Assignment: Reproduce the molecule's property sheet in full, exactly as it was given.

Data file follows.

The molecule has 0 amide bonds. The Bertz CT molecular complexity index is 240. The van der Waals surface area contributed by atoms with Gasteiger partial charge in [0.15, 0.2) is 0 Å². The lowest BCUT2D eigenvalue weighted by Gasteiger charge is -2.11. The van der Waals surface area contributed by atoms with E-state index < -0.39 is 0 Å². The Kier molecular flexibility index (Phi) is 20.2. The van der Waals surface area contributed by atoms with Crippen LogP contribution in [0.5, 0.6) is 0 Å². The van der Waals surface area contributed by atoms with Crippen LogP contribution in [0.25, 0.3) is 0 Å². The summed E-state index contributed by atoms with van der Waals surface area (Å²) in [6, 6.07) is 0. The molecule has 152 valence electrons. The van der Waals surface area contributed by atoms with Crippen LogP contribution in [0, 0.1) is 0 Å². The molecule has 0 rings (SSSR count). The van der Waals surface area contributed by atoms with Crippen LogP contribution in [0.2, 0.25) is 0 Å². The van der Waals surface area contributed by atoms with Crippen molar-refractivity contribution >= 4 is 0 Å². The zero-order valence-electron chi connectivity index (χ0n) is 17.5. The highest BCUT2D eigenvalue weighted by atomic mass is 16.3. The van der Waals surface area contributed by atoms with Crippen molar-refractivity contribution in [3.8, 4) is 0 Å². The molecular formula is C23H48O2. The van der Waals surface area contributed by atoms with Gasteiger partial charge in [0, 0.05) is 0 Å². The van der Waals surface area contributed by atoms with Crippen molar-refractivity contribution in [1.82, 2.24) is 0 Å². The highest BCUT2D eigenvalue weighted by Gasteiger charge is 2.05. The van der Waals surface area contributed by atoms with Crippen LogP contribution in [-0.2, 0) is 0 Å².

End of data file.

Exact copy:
The molecule has 0 amide bonds. The Bertz CT molecular complexity index is 240. The van der Waals surface area contributed by atoms with Gasteiger partial charge in [0.15, 0.2) is 0 Å². The lowest BCUT2D eigenvalue weighted by Gasteiger charge is -2.11. The van der Waals surface area contributed by atoms with E-state index < -0.39 is 0 Å². The Kier molecular flexibility index (Phi) is 20.2. The van der Waals surface area contributed by atoms with Crippen LogP contribution in [0.5, 0.6) is 0 Å². The van der Waals surface area contributed by atoms with Crippen LogP contribution in [0.25, 0.3) is 0 Å². The summed E-state index contributed by atoms with van der Waals surface area (Å²) in [6, 6.07) is 0. The molecule has 152 valence electrons. The van der Waals surface area contributed by atoms with Crippen LogP contribution in [0, 0.1) is 0 Å². The molecule has 0 rings (SSSR count). The van der Waals surface area contributed by atoms with Crippen LogP contribution in [0.2, 0.25) is 0 Å². The van der Waals surface area contributed by atoms with Crippen molar-refractivity contribution >= 4 is 0 Å². The zero-order valence-electron chi connectivity index (χ0n) is 17.5. The highest BCUT2D eigenvalue weighted by atomic mass is 16.3. The van der Waals surface area contributed by atoms with Crippen molar-refractivity contribution in [3.8, 4) is 0 Å². The molecular formula is C23H48O2. The van der Waals surface area contributed by atoms with Gasteiger partial charge in [0, 0.05) is 0 Å². The van der Waals surface area contributed by atoms with Crippen molar-refractivity contribution in [1.82, 2.24) is 0 Å². The highest BCUT2D eigenvalue weighted by Gasteiger charge is 2.05. The van der Waals surface area contributed by atoms with Crippen LogP contribution in [-0.2, 0) is 0 Å².